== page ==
Tinker In A Tide Pool

Hermit crabs. Darting fish. Sea anemones. The denizens of the not-so-deep delight nature lovers who scramble about tide pools around Trinidad and Orick, such as Moonstone and Trinidad beaches. Perhaps the best spot for such low tide explorations is Palmer’s Point in Patrick’s Point State Park. The tide pools at the foot of this lesser known point are among the largest, most numerous and most likely to reveal hidden wonders, including the occasional abalone, octopus or monkey-faced eel. For a deeper understanding of these shallow paradises join the Trinidad Coastal Land Trust for a guided Saturday tour of these and other tide pools.

Ride In The Redwoods

To really hoof it in Humboldt, we suggest saddling up in Redwood National Park. To horse around with help, take a guided tour with Redwood Creek Buckarettes, experienced riders, instructors and nature interpreters, who lead four-legged treks from the Orick Rodeo Grounds. The four-hour ride includes a scenic picnic stop. All rides stop at a tree with a large goose pen, perfect for a photo op of you and your equine pal inside a redwood. Daily May thru November. Off season rides are weather dependent.

Art, Wine And Dine In Trinidad

Despite being the smallest incorporated town in California, this seaside fishing village, eighteen miles south of Redwood National Park, is big into art, culture and cuisine. Browse through galleries. Enjoy evening art walks (first Fridays May to September). Sip local wines in an ocean view tasting room. Explore souvenir shops and museums with impressive local Yurok artifacts, such as jewelry made from dentalium shells, small tubular mollusks resembling tiny elephant tusks used for currency in the region. Have an appetite for more? The town has relaxed wine tasting rooms and cafes specializing in local organics and Humboldt seafood, some hauled in from the Trinidad Pier. Try grilled rock cod, an oyster sandwich or lunch in a cone made from potatoes.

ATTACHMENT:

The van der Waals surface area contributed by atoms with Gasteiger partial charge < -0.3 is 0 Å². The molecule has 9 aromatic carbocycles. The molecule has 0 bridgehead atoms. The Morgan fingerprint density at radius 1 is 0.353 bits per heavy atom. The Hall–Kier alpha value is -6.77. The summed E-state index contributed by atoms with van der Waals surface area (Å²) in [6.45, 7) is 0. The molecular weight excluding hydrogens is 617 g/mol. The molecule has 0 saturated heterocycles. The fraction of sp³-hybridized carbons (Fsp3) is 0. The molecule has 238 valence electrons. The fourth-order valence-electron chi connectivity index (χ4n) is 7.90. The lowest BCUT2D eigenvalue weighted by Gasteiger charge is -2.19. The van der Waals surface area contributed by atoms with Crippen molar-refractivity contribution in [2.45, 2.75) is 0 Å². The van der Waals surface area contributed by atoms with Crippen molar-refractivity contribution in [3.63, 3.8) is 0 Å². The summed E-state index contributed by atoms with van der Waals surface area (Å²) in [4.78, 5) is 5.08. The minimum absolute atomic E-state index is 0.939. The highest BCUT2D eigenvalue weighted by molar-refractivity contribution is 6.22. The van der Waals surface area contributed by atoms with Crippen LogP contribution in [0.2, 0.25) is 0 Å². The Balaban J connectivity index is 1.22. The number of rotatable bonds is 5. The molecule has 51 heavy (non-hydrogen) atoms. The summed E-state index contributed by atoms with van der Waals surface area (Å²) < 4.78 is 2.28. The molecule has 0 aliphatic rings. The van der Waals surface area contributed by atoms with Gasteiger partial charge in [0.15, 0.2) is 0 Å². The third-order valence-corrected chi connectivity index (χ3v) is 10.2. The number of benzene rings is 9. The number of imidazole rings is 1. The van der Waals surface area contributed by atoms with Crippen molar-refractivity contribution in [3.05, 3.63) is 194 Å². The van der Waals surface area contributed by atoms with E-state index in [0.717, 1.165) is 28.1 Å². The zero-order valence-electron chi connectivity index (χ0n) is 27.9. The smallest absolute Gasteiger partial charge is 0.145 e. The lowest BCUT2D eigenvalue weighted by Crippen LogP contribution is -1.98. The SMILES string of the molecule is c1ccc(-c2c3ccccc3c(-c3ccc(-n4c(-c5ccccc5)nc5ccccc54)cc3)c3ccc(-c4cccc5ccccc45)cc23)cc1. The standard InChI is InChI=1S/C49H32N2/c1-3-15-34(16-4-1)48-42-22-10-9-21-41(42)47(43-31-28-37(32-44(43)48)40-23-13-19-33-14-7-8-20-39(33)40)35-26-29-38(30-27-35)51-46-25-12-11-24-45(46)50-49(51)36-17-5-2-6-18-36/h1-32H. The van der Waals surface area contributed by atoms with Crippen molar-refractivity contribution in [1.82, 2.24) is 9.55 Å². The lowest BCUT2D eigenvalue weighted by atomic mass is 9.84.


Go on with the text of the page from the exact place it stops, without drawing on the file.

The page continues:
Talk To A Giant

A 50-foot-tall statue of Paul Bunyan, standing sentinel along with Babe the Blue Ox at the Trees of Mystery, often startles guests with a booming hello or funny quip in the parking lot. About 25 miles north of Orick on Hwy 101, the roadside attraction features a redwood walk with oddball trees and a sky gondola with an ocean panorama. But go into the back of the gift and snack shop to see the prize attraction, one of the largest private collections of Native American artifacts in the world.

Go Wild, Child

Focus the energy of the youngsters so they can learn about nature and win prizes. The Junior Ranger Program at Redwood National Park offer two ways to collect shiny badges. Children can fill out a ranger activity booklet at a park visitor center, or join grownup rangers on seasonal programs with games, crafts or hikes. To earn cool patches, they can complete any number of Redwood EdVentures, scientific scavenger hunts at local parks and forests. To sample the sea, the Humboldt State University marine lab in Trinidad delights with aquaria and touch tanks full of sneaky octopi, Irish lord fish, pipe-like sea horse cousins, and sea stars, anemone and cucumbers.